Point merge

Improving and harmonising arrival operations.

Point merge is a systemised method for sequencing arrival flows developed by the EUROCONTROL Experimental Centre (EEC) in 2006.

Point merge is now operational in 28 places over 4 continents and the list keeps on growing. First deployed in Oslo (2011) and Dublin (2012), the new method quickly achieved an international outreach, not only within the ECAC area, but also far beyond its borders. It was put into operation at Seoul (2012), Paris ACC (2013), three Norwegian regional airports (2014), Kuala Lumpur (2014), Lagos (2014), Canary Islands (Lanzarote and Fuerteventura, 2014), London City and Biggin Hill (2016). More recent implementations include Bogota (2017), Saint Petersburg (2017), Jeju in South Korea (2017), IST-Sabiha Gökçen and the new Istanbul airport (2018), Moscow Sheremetyevo (2018), Bergamo (2019), Tokyo Haneda (2019), Ekaterinburg (2019), Ho Chi Minh City (2019), Nur-Sultan (2019) and Shanghai – Pudong (ZSPD) (2020). Next implementation is planned, at Lisbon (April 2020) and there is a firm plan for São Paulo (September 2020).

Point Merge is one of the ICAO aviation system block upgrades (ASBU) and is referenced as a technique to support continuous descent operations (CDO - ICAO doc 9931).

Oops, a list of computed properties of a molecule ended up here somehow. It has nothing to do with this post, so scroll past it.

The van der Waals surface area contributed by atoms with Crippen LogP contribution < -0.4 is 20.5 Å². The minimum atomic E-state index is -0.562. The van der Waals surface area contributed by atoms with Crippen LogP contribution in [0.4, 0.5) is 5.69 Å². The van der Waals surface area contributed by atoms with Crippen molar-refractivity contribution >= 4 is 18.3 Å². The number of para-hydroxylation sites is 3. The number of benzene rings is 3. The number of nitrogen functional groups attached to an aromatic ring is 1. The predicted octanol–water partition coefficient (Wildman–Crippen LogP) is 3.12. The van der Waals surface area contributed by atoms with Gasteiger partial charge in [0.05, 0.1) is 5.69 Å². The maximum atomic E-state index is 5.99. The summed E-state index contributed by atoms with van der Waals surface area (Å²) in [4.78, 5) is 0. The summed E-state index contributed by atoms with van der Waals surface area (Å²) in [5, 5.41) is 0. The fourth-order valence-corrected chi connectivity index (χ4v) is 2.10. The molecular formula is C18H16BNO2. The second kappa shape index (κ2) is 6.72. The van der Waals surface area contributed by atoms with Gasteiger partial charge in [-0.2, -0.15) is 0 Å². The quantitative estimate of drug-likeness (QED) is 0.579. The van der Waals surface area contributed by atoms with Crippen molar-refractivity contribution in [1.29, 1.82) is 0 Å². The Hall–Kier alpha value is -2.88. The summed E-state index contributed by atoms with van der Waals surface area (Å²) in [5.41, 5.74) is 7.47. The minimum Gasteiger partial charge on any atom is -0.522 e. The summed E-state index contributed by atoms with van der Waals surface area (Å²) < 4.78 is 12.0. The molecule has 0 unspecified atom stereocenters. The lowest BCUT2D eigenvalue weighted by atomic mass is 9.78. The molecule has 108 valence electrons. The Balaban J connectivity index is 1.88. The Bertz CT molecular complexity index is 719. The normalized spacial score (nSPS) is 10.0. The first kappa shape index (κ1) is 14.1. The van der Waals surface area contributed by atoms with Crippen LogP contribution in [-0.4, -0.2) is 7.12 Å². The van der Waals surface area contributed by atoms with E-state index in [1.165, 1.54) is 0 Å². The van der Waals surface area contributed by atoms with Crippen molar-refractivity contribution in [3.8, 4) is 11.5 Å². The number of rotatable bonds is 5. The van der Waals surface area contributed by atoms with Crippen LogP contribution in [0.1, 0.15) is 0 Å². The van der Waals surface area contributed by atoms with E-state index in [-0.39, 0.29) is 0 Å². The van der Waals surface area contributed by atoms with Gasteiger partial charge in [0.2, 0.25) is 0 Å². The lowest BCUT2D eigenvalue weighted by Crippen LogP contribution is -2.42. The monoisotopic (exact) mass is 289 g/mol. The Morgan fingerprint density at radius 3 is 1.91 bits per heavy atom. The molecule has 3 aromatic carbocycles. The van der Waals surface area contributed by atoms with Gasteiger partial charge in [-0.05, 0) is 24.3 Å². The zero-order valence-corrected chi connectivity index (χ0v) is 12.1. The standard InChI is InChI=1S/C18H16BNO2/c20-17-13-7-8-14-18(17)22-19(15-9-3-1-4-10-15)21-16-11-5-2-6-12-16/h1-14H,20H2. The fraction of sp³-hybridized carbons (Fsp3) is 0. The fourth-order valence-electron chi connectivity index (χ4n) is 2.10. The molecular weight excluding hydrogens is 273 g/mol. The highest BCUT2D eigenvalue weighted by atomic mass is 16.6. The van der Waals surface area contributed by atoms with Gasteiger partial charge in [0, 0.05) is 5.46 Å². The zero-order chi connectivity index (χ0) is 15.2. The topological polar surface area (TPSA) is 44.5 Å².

Today’s situation with radar vectoring makes for a heavy controller workload, a great deal of radio communication, diminution of pilot situational awareness, difficulty in predicting and improving vertical profiles and large dispersion at low altitudes.

Point Merge is expected to provide benefits in terms of safety, environment (in approach sectors) and capacity (in terminal sectors), even with high traffic loads.

Depending on the operational and environmental constraints, and on the design choice made, these are the expected benefits:

  • simplification of controller tasks, reduction of communications and workload;
  • better pilot situational awareness;
  • more orderly flows of traffic with a better view of arrival sequences;
  • improved containment of flown trajectories after the merge point;
  • better trajectory prediction, allowing for improved flight efficiency;
  • standardisation of operations and better airspace management.
How point merge works - graphical representation

How it works

Point Merge is designed to work in high traffic loads without radar vectoring. iT is based on a specific P-RNAV route structure, consisting of a point (the merge point) and pre-defined legs (the sequencing legs) equidistant from this point. The sequencing is achieved with a “direct-to” instruction to the merge point at the appropriate time. The legs are only used to delay aircraft when necessary (“path stretching”); the length of the legs reflects the required delay absorption capacity.

Watch our videos to learn more

New sequencing technique for sequencing arrival traffic - Video thumbnail

New technique for sequencing arrival traffic (2016)

Optimised descents live trials at Paris Orly - Video thumbnail

Hybrid Point merge trials at Paris Orly airport (2015)

Point Merge in Paris ACC - Video thumbnail

Point Merge in Paris ACC (2011)

Point Merge System - new regulations for air traffic at Oslo Airport Gardermoen - Video thumbnail

Point Merge in Oslo (2011)